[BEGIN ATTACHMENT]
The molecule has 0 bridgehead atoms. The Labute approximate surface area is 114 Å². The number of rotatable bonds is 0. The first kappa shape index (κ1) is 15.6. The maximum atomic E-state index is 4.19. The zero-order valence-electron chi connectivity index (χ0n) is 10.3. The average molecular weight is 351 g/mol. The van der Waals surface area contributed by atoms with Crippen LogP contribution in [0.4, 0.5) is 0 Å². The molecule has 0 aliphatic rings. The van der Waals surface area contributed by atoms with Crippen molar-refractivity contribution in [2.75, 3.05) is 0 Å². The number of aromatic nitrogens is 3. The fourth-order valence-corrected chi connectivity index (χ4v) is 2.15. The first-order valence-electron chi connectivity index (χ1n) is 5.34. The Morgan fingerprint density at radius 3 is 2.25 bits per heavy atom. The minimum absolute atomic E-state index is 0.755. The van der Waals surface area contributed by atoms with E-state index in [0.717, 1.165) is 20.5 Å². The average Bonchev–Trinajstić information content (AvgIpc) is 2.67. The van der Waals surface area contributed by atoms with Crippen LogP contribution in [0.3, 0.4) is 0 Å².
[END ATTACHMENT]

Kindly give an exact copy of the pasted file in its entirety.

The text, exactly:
The molecule has 0 bridgehead atoms. The Labute approximate surface area is 114 Å². The number of rotatable bonds is 0. The first kappa shape index (κ1) is 15.6. The maximum atomic E-state index is 4.19. The zero-order valence-electron chi connectivity index (χ0n) is 10.3. The average molecular weight is 351 g/mol. The van der Waals surface area contributed by atoms with Crippen LogP contribution in [0.4, 0.5) is 0 Å². The molecule has 0 aliphatic rings. The van der Waals surface area contributed by atoms with Crippen molar-refractivity contribution in [2.75, 3.05) is 0 Å². The number of aromatic nitrogens is 3. The fourth-order valence-corrected chi connectivity index (χ4v) is 2.15. The first-order valence-electron chi connectivity index (χ1n) is 5.34. The Morgan fingerprint density at radius 3 is 2.25 bits per heavy atom. The minimum absolute atomic E-state index is 0.755. The van der Waals surface area contributed by atoms with E-state index in [0.717, 1.165) is 20.5 Å². The average Bonchev–Trinajstić information content (AvgIpc) is 2.67. The van der Waals surface area contributed by atoms with Crippen LogP contribution in [0.3, 0.4) is 0 Å².